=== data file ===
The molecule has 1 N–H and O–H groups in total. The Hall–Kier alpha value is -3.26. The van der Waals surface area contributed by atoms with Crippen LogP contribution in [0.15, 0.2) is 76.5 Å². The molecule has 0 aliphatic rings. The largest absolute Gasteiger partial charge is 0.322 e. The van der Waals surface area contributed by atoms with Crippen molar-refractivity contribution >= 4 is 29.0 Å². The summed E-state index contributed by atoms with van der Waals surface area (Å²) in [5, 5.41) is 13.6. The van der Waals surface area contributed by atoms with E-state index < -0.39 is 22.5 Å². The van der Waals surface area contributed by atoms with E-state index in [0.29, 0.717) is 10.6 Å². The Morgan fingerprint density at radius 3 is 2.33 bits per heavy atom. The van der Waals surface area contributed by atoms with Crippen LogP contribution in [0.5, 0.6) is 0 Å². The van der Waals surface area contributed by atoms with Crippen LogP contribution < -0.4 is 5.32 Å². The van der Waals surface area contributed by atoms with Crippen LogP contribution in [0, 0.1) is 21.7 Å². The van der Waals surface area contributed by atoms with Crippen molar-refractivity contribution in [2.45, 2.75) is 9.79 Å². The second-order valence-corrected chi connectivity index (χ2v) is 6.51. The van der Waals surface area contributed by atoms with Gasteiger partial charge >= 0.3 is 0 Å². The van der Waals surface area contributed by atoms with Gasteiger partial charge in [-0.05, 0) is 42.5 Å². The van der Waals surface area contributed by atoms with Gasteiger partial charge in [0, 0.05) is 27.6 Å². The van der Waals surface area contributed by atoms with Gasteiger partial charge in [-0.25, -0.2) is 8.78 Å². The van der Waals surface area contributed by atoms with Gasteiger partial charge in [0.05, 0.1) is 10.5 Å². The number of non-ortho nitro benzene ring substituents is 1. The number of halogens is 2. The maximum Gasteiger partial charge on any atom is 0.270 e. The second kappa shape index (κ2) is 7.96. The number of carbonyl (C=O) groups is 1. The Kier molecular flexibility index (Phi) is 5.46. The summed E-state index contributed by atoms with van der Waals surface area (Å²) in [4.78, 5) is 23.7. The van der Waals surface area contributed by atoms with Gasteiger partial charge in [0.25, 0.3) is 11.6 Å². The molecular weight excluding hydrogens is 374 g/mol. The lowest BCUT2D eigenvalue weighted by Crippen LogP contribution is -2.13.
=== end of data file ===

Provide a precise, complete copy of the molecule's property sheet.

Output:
The molecule has 1 N–H and O–H groups in total. The Hall–Kier alpha value is -3.26. The van der Waals surface area contributed by atoms with Crippen LogP contribution in [0.15, 0.2) is 76.5 Å². The molecule has 0 aliphatic rings. The largest absolute Gasteiger partial charge is 0.322 e. The van der Waals surface area contributed by atoms with Crippen molar-refractivity contribution >= 4 is 29.0 Å². The summed E-state index contributed by atoms with van der Waals surface area (Å²) in [5, 5.41) is 13.6. The van der Waals surface area contributed by atoms with E-state index < -0.39 is 22.5 Å². The van der Waals surface area contributed by atoms with E-state index in [0.29, 0.717) is 10.6 Å². The Morgan fingerprint density at radius 3 is 2.33 bits per heavy atom. The van der Waals surface area contributed by atoms with Crippen LogP contribution in [0.5, 0.6) is 0 Å². The van der Waals surface area contributed by atoms with Crippen LogP contribution < -0.4 is 5.32 Å². The van der Waals surface area contributed by atoms with Crippen LogP contribution in [0, 0.1) is 21.7 Å². The van der Waals surface area contributed by atoms with Crippen molar-refractivity contribution in [2.45, 2.75) is 9.79 Å². The second-order valence-corrected chi connectivity index (χ2v) is 6.51. The van der Waals surface area contributed by atoms with Gasteiger partial charge >= 0.3 is 0 Å². The van der Waals surface area contributed by atoms with Gasteiger partial charge in [-0.05, 0) is 42.5 Å². The van der Waals surface area contributed by atoms with Gasteiger partial charge in [0, 0.05) is 27.6 Å². The van der Waals surface area contributed by atoms with Gasteiger partial charge in [-0.25, -0.2) is 8.78 Å². The van der Waals surface area contributed by atoms with Gasteiger partial charge in [0.05, 0.1) is 10.5 Å². The number of non-ortho nitro benzene ring substituents is 1. The number of halogens is 2. The maximum Gasteiger partial charge on any atom is 0.270 e. The second kappa shape index (κ2) is 7.96. The number of carbonyl (C=O) groups is 1. The Kier molecular flexibility index (Phi) is 5.46. The summed E-state index contributed by atoms with van der Waals surface area (Å²) in [4.78, 5) is 23.7. The van der Waals surface area contributed by atoms with Gasteiger partial charge in [0.25, 0.3) is 11.6 Å². The molecular weight excluding hydrogens is 374 g/mol. The lowest BCUT2D eigenvalue weighted by Crippen LogP contribution is -2.13.